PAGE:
Did you see anything this weekend? I didn't, taking advantage of the weather to do yardwork, though a friend and I are catching The Purge tonight. Like I said, horror fans are used to seeing things that we know are going to be utterly worthless.


Cyndi and the EGOT

Glenn here talking Tony. The Tonys, of course. More specifically Cyndi Lauper at them.

There were many things from last night's show worth discussing - that opening number, the Smash cast all seated plum in the front row, Megan Hilty's performance in the ode to axed TV series with Andrew Rannells (The New Normal) and Laura Benanti (Go On), Cicely Tyson's ruffle dress, the terrible Bring It On performance, the incredible Pippin performance - but one of the most interesting is, I think, Cyndi Lauper now being just an Oscar away from finishing off the prestigious EGOT.

Ever since winning the Best New Artist Grammy in 1985 the careers of Cyndi Lauper and Madonna have been intrinsically linked. Madonna wasn't nominated for the Grammy (can you believe?), but these two fiercely iconic 1980s superstars have always felt like competing examples of the fortunes of '80s superstars. While it's generally accepted that Lauper's career as a top 40 artist ended far too soon just as Madonna's was soaring, Cyndi hasn't been laying low all these years. In between her Grammy in 1985 (and 1988), she has continued to record and tour and in 1995 won an Emmy Award for her guest stint on Mad About You, performed in The Threepenny Opera to critical acclaim (but no Tony attention), and been a fierce feminist and advocate of the LGBT community. Add in last night's sparkly Tony for scoring the stage adaptation of Kinky Boots (we've all forgotten how bland the movie is, right? I think that's for the best - check out Nathaniel's review of the stage show to see why) and she has no reason to be disappointed with now it all turned out. Now she has but one statue to go before completing the EGOT. Can she do it and solidify a place as an all time great? Because the mountains of cash she continue to reaps from "Time After Time" and "Girls Just Want to Have Fun" just aren't satisfying enough, clearly. Madonna who?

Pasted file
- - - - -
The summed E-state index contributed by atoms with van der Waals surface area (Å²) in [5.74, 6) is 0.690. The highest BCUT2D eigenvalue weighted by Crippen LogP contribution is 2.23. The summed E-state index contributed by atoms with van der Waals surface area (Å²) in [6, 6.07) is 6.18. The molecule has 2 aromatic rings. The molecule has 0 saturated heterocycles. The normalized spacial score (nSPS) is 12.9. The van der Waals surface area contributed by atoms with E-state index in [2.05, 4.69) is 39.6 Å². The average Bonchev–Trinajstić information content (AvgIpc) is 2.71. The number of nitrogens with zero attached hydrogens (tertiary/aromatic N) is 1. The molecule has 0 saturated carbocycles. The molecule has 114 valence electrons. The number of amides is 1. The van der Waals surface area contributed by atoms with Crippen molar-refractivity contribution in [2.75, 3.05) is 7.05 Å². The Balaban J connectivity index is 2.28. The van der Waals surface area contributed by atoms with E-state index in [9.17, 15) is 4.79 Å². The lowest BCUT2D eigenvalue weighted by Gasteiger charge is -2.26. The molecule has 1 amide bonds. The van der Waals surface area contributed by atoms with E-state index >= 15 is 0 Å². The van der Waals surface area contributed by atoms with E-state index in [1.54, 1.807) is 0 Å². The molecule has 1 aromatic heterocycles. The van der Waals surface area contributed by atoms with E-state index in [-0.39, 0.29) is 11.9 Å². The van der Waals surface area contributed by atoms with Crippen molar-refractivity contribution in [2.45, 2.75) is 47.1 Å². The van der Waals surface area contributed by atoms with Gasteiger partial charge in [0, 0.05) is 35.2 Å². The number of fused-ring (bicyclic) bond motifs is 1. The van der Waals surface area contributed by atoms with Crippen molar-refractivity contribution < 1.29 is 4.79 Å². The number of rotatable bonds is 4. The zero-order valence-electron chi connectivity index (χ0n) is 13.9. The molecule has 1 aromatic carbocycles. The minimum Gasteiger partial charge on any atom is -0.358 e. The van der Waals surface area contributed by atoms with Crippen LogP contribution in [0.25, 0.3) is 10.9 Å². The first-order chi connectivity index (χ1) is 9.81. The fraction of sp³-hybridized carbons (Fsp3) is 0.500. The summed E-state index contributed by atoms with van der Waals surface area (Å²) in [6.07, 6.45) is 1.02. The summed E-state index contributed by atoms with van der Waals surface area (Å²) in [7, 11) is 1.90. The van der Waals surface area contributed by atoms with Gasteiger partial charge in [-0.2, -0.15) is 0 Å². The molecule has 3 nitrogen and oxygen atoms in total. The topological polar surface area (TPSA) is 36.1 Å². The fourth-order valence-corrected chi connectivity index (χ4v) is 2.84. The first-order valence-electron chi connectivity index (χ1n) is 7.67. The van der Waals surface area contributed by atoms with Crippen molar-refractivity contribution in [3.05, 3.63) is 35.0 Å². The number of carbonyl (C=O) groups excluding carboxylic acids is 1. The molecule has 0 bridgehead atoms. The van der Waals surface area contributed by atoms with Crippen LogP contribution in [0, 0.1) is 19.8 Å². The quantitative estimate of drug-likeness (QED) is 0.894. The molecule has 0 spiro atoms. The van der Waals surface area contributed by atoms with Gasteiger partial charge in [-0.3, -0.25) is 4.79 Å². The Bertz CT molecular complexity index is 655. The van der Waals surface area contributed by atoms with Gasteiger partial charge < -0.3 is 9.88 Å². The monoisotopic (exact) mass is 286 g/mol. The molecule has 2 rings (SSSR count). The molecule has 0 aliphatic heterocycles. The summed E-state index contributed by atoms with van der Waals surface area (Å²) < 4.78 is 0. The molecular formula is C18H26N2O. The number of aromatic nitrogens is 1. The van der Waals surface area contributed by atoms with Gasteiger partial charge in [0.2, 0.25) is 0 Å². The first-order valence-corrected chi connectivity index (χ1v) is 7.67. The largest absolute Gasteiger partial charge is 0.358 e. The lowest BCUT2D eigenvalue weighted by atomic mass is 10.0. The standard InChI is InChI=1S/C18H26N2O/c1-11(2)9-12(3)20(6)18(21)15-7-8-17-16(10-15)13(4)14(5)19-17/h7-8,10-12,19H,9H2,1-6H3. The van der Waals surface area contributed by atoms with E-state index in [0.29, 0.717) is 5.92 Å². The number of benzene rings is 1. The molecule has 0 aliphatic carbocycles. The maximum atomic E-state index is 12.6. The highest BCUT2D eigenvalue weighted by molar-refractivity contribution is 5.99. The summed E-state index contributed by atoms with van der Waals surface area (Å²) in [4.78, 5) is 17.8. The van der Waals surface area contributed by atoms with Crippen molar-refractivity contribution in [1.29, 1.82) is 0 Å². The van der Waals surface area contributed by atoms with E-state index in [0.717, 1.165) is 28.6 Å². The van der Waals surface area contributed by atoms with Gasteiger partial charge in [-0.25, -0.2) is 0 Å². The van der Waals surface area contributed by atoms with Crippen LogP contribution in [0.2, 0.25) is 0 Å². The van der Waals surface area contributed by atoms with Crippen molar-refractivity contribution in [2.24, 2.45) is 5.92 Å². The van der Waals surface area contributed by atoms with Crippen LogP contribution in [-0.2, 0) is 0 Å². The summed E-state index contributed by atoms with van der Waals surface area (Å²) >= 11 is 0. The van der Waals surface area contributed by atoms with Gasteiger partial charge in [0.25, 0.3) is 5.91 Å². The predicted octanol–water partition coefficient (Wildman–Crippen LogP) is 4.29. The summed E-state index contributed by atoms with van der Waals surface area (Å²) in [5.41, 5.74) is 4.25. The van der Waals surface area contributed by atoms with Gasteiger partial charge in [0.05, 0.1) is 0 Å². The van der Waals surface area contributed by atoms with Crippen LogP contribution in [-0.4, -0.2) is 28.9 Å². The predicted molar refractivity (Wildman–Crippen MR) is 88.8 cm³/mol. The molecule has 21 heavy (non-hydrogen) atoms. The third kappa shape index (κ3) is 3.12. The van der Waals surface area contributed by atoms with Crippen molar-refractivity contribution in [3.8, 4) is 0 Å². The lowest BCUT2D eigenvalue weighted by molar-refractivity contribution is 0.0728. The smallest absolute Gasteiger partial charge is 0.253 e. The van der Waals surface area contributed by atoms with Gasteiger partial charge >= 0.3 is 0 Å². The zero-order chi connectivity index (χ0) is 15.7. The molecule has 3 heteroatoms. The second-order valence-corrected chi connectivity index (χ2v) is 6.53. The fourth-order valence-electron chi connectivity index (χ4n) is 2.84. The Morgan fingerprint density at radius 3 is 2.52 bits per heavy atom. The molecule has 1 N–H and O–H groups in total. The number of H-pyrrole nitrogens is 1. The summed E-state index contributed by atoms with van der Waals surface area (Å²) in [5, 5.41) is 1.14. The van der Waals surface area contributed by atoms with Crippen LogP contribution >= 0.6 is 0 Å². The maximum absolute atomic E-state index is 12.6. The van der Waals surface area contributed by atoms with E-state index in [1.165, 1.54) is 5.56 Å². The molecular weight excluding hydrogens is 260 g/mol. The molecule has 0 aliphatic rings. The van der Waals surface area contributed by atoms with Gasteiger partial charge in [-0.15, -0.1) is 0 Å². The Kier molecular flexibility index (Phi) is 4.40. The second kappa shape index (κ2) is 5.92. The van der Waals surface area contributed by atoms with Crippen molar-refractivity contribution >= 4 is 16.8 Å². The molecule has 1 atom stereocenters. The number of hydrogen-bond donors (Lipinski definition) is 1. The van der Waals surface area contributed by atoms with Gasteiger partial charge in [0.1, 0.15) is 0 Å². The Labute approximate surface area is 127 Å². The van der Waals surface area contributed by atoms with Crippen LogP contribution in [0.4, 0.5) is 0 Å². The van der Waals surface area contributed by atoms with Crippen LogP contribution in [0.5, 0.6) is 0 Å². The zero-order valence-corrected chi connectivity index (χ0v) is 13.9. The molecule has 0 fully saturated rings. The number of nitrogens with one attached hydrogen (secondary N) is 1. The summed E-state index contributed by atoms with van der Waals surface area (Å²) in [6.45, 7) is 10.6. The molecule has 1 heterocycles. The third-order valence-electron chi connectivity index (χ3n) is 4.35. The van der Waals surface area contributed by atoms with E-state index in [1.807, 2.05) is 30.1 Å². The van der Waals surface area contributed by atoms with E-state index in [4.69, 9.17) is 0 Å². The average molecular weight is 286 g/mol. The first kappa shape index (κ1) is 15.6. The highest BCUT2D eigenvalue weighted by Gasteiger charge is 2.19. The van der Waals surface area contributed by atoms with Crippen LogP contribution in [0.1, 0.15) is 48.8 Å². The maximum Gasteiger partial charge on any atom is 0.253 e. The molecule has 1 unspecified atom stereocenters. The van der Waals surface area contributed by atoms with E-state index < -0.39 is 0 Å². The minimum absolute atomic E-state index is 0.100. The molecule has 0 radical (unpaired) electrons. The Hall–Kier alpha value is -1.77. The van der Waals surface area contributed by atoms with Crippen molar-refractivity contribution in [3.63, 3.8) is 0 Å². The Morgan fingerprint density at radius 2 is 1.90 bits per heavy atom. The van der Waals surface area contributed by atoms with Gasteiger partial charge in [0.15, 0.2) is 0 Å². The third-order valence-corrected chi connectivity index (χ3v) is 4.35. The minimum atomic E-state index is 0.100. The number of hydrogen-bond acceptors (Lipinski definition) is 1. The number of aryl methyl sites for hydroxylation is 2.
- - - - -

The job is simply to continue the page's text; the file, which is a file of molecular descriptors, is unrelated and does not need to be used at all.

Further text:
Dear Madonna: I love you forever. Please be my friend. 

Unlike Madonna, Cyndi has never appeared all that interested in Hollywood. Oh sure, she attempted a crossover career with Vibes, but the toxic reaction to that Jeff Goldblum flick set inside a Chinatown laundry and South American jungle (?!?) from 1988 probably turned her off future endeavours. That film did, however, bring us one of Cyndi's most under-appreciated hits (it went top ten in Australia and New Zealand so we can call it a hit even if it was a flop everywhere else), "Hole in My Heart (All the Way to China)". Just one of many songs from the mini-phenomena of the 1980s that went in a vaguely racist direction of reappropriated Asian culture into wacky pop melodies that utilised a lot of gongs and pipes and one presumes there was a Chinese fisherman's hat somewhere in there that was a horrifically misjudged fashion statement. Like the urban sombrero. Cyndi's song is fantastic, "Oriental Boy" by The Flirts is not.

Cyndi's only other foray into feature film songwriting (unless I'm missing something - am I?) was "The Goonies 'R' Good Enough" from The Goonies in 1985. A dinky pop ditty that sounds exactly like one would expect from an up-and-coming singer on the soundtrack to the teenage adventure film. I'm not as big a fan of the song as many others, and apparently Cyndi herself hates it, too. The more you know. I'd still prefer it as an Oscar nominee over anything from White Nights though.

Grammy, Emmy, and now Tony. Is Oscar next for Cyndi?

Other than that Cyndi has steered clear of recording tunes for soundtracks. Why, I'm not so sure? Still, if Cyndi is keen on completing the EGOT now would be the time to strike. In doing so she would become the first since Scott Rudin in 2007 (his Oscar for producing No Country for Old Men sealed that deal). She's clearly popular with awards bodies and nobody has a bad word to say about her. Plus the Academy's music branch would surely appreciate the fact that she hasn't appeared desperate for it like her chief '80s rival. And even though they might like to appear otherwise, they're not totally against giving the award to big celebrity songwriter these days (Adele says hi). If she ever does win, Dolly Parton's famously friendly persona may finally crack. What does she have to do to win one of those golden bad boys?

Chin up ladies, Jane can split her second Oscar between you.


2013 Tony Awards Live Blog (UPDATED with video!)

Dancin' Dan here, very excited to start my very first attempt at live-blogging! So, it might not work, but I hope it does. Won't you join me in this adventure?

7:37 - It's almost here! I, for one, cannot wait to see whether Hit List or Bombshell Kinky Boots or Matilda will walk away the big winner on the Musical side of things. I love them both equally, but we will have to see what the Tony voters think! Also very looking forward to Neil Patrick Harris's by-now-traditional closing song recapping the evening. It's pretty much been the highlight of every Tony ceremony he's hosted.

7:58 - Commercial for Motown: The Musical, which is pointedly NOT nominated for Best Musical. Wonder how many other commercials for Broadway shows we'll see tonight... Rest of the evening after the jump.